“Wyoming people don’t lose any sleep” over how they use the mine funds, said Mr. Simpson, who served in the U.S. Senate from 1979 to 1997. “They just hope nobody will wake up.”

Republican Gov. Matt Mead said in an interview he had concerns about the basketball-arena project, but agreed to support the funding because the school needed it. “The Arena-Auditorium is probably outside of the core area, but I don’t think it is inappropriate or that we are violating anything like the spirit” of the law, he said.


Wyoming officials figured they would get large payouts every year because their state was producing so much coal. But the money had to be “appropriated” by Congress, meaning lawmakers had to vote each year on who would receive it. That often didn’t happen, so a lot of the money sat unused, including hundreds of millions of dollars that Wyoming officials believed belonged in their state.

In 2006, as parts of the law were set to expire, Sen. Mike Enzi (R., Wyo.) won passage of a measure that allowed the money to flow as “mandatory” spending, meaning it didn’t have to be voted on by Congress each year. In addition, it allowed Wyoming, three other states and three Native American tribes to use their money, including funds not distributed in prior years, with virtually no strings attached. Those four states and three tribes were certified as having taken care of their most severe abandoned coal mine problems. Other states had to use the money more narrowly for mine problems.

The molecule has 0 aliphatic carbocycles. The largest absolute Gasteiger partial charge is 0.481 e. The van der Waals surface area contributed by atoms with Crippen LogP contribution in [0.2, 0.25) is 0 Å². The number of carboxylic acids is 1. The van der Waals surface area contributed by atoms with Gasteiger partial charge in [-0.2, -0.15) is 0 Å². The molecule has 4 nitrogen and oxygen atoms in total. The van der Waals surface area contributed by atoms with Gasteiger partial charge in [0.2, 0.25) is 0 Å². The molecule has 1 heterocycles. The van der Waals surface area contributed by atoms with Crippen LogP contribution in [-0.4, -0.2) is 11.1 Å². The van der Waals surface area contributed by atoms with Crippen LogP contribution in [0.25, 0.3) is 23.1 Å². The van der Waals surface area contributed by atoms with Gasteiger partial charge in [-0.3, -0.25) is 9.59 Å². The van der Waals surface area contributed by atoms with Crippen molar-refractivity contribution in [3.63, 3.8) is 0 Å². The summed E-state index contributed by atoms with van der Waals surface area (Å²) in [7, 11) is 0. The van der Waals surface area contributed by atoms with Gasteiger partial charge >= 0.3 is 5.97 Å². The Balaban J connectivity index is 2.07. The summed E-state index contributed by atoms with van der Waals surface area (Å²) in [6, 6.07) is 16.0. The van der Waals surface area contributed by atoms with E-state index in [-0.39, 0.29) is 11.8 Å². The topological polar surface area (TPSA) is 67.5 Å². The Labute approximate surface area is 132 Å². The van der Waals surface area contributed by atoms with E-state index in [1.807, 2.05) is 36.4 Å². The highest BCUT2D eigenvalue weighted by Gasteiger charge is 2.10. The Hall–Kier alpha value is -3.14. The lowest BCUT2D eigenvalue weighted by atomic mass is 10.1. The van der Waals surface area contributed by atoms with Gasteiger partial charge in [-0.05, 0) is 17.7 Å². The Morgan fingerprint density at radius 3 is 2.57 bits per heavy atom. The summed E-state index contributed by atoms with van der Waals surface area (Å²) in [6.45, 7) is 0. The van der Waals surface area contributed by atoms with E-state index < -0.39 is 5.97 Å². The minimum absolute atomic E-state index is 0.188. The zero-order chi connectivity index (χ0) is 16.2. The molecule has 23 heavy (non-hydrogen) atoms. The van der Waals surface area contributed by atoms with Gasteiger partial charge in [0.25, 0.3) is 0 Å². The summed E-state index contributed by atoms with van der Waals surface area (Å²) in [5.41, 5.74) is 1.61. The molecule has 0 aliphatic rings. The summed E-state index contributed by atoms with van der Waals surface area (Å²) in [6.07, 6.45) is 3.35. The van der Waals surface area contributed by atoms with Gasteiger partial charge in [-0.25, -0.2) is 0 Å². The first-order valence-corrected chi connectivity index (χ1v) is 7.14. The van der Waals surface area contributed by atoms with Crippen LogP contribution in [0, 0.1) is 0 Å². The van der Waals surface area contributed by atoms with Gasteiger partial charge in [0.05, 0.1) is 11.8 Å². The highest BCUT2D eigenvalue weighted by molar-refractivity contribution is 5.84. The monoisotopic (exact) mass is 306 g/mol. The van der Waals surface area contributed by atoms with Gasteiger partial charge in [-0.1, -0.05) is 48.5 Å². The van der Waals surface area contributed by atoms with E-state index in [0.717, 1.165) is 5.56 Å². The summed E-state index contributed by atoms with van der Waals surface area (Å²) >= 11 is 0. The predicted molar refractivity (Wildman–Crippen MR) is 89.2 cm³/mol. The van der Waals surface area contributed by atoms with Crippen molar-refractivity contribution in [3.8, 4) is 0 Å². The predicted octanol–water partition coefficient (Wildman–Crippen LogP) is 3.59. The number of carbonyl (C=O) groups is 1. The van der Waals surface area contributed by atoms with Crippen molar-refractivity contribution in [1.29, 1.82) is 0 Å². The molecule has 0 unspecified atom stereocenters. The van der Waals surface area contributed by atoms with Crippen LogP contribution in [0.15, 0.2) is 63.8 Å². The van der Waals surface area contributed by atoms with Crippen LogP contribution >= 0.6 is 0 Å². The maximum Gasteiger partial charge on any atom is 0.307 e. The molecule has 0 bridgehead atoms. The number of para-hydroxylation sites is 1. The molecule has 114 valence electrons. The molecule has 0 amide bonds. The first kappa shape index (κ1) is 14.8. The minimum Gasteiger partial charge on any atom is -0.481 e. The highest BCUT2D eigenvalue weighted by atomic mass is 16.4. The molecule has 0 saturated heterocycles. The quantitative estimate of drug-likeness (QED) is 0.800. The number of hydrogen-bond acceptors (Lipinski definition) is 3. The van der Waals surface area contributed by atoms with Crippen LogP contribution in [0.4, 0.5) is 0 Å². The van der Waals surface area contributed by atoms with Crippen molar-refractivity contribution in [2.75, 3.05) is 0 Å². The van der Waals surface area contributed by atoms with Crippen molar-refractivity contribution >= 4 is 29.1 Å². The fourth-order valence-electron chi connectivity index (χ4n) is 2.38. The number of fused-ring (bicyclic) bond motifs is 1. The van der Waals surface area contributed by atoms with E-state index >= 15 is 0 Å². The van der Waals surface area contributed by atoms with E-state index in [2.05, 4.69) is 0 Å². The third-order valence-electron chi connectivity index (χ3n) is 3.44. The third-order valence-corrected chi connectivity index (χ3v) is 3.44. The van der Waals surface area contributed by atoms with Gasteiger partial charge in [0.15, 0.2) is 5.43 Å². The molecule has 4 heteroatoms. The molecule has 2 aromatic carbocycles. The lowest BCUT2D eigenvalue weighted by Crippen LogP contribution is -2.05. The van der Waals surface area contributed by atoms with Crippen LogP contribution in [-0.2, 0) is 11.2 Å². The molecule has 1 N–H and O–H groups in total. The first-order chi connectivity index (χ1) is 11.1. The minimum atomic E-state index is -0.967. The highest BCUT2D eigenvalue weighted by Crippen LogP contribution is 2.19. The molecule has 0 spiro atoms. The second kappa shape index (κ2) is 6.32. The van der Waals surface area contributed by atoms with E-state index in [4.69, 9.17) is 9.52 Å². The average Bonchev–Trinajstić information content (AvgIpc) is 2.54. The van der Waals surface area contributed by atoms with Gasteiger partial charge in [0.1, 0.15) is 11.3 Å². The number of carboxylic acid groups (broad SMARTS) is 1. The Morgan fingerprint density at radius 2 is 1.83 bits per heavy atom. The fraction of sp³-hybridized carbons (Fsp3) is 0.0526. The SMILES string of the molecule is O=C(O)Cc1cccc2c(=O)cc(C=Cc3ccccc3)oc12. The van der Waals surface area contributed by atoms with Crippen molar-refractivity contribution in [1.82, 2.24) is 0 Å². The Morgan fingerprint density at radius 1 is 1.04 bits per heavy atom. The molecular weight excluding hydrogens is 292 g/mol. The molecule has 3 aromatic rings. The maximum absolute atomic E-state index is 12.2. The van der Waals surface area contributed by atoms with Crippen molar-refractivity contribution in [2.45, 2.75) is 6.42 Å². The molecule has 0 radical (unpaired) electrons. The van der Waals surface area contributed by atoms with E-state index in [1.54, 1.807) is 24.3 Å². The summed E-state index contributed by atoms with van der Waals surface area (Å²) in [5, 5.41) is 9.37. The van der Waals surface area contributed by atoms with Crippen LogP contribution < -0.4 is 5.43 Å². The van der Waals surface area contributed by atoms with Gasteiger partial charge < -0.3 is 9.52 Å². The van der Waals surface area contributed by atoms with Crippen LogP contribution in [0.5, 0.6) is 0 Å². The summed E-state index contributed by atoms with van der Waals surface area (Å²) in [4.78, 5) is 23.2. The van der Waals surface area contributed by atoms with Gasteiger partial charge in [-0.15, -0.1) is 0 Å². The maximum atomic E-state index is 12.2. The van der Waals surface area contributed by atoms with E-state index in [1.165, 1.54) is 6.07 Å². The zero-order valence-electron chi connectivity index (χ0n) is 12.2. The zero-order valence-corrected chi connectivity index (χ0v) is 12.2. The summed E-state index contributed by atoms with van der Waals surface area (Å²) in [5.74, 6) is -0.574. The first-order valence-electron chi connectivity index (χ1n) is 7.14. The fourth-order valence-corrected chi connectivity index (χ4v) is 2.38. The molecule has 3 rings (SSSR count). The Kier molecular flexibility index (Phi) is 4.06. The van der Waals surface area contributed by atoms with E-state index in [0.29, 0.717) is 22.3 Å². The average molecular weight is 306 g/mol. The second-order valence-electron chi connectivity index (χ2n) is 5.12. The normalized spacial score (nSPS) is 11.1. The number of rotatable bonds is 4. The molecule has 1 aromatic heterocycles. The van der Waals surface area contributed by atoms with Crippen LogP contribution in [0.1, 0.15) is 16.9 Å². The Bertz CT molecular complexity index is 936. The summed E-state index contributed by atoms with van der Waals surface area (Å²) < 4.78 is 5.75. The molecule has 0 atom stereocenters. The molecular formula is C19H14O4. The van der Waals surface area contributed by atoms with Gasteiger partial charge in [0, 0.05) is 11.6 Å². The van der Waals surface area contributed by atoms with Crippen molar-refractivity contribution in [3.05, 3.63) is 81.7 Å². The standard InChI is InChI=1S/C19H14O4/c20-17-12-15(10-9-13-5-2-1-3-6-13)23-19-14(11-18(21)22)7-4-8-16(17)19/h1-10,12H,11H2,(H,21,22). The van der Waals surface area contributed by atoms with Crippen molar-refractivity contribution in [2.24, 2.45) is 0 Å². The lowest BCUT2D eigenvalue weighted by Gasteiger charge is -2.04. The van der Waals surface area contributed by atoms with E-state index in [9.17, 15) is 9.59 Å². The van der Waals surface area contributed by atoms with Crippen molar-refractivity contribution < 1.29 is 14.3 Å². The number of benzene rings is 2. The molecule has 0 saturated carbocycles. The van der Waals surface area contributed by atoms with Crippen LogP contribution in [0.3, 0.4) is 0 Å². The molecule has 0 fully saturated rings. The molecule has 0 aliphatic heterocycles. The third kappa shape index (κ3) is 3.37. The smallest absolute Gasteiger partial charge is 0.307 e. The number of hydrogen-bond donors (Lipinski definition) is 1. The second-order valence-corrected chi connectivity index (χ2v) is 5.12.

The next year, the Wyoming legislature voted to spend $50 million in coal-mine funds to build a new science, technology, engineering and math building at the university. Groundbreaking for the building, to be named after Mr. Enzi, is slated to begin this year.

The Obama administration has objected to the 2006 law, arguing that Wyoming and other states are now able to use money they don’t need for projects unrelated to abandoned mines.

“It makes no sense for the American taxpayer to continue to pay millions of unrestricted dollars to clean up mines that have already been cleaned up,” said Adam Fetcher, a spokesman for the Interior Department.

It’s tough to stomach when The Obama administration is taking a position more conservative than the GOP caucus in the U.S. Senate.   Read on: 

The White House wants to stop sending money to the four certified states and to change the way money is used so that more goes to states with the “most critical” abandoned-mine problems. The White House says those changes to the program would shave the deficit by roughly $1 billion over 10 years, equivalent to 0.015% of future debt over that span.

Many in the mining industry object, saying the money was collected for cleaning up coal mines and shouldn’t be used for reducing the deficit. “Our view is that any revenue from fees specifically imposed on coal companies for [abandoned-mine] use should be used exclusively for that purpose, and certainly not for retiring the federal government’s debt or offsetting federal spending on other things,” said Luke Popovich, a spokesman for the National Mining Association.